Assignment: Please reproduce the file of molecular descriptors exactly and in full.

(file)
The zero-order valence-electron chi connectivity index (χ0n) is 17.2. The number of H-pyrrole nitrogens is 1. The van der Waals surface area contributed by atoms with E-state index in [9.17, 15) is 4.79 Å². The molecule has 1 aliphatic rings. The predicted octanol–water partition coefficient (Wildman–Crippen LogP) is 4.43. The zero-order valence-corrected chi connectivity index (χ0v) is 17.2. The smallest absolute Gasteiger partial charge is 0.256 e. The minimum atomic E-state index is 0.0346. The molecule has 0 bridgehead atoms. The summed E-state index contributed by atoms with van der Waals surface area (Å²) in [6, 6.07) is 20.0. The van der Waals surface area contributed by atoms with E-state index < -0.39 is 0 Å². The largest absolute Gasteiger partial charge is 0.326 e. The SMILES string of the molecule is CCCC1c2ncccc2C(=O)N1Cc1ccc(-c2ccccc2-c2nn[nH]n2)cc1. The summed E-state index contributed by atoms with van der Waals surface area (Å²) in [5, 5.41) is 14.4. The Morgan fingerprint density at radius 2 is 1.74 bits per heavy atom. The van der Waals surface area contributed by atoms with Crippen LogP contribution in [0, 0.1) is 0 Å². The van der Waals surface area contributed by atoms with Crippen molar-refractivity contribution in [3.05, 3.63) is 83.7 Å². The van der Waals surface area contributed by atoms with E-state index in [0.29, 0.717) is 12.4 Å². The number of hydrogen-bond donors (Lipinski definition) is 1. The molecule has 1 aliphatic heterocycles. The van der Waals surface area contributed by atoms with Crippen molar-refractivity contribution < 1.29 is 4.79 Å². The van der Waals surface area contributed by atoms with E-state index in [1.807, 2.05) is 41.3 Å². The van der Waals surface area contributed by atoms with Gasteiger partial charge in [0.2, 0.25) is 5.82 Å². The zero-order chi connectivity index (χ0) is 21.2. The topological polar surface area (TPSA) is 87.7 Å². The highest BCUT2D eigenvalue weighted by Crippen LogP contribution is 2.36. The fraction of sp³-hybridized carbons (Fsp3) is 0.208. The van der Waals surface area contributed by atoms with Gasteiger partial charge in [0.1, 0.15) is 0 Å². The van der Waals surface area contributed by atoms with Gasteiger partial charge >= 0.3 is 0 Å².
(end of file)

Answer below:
The zero-order valence-electron chi connectivity index (χ0n) is 17.2. The number of H-pyrrole nitrogens is 1. The van der Waals surface area contributed by atoms with E-state index in [9.17, 15) is 4.79 Å². The molecule has 1 aliphatic rings. The predicted octanol–water partition coefficient (Wildman–Crippen LogP) is 4.43. The zero-order valence-corrected chi connectivity index (χ0v) is 17.2. The smallest absolute Gasteiger partial charge is 0.256 e. The minimum atomic E-state index is 0.0346. The molecule has 0 bridgehead atoms. The summed E-state index contributed by atoms with van der Waals surface area (Å²) in [6, 6.07) is 20.0. The van der Waals surface area contributed by atoms with E-state index < -0.39 is 0 Å². The largest absolute Gasteiger partial charge is 0.326 e. The SMILES string of the molecule is CCCC1c2ncccc2C(=O)N1Cc1ccc(-c2ccccc2-c2nn[nH]n2)cc1. The summed E-state index contributed by atoms with van der Waals surface area (Å²) in [5, 5.41) is 14.4. The Morgan fingerprint density at radius 2 is 1.74 bits per heavy atom. The van der Waals surface area contributed by atoms with Crippen LogP contribution in [0, 0.1) is 0 Å². The van der Waals surface area contributed by atoms with Crippen molar-refractivity contribution in [3.05, 3.63) is 83.7 Å². The van der Waals surface area contributed by atoms with E-state index in [0.29, 0.717) is 12.4 Å². The number of hydrogen-bond donors (Lipinski definition) is 1. The molecule has 1 aliphatic heterocycles. The van der Waals surface area contributed by atoms with Crippen molar-refractivity contribution < 1.29 is 4.79 Å². The van der Waals surface area contributed by atoms with E-state index in [1.807, 2.05) is 41.3 Å². The van der Waals surface area contributed by atoms with Gasteiger partial charge in [0.2, 0.25) is 5.82 Å². The zero-order chi connectivity index (χ0) is 21.2. The topological polar surface area (TPSA) is 87.7 Å². The highest BCUT2D eigenvalue weighted by Crippen LogP contribution is 2.36. The fraction of sp³-hybridized carbons (Fsp3) is 0.208. The van der Waals surface area contributed by atoms with Gasteiger partial charge in [0.1, 0.15) is 0 Å². The van der Waals surface area contributed by atoms with Gasteiger partial charge >= 0.3 is 0 Å².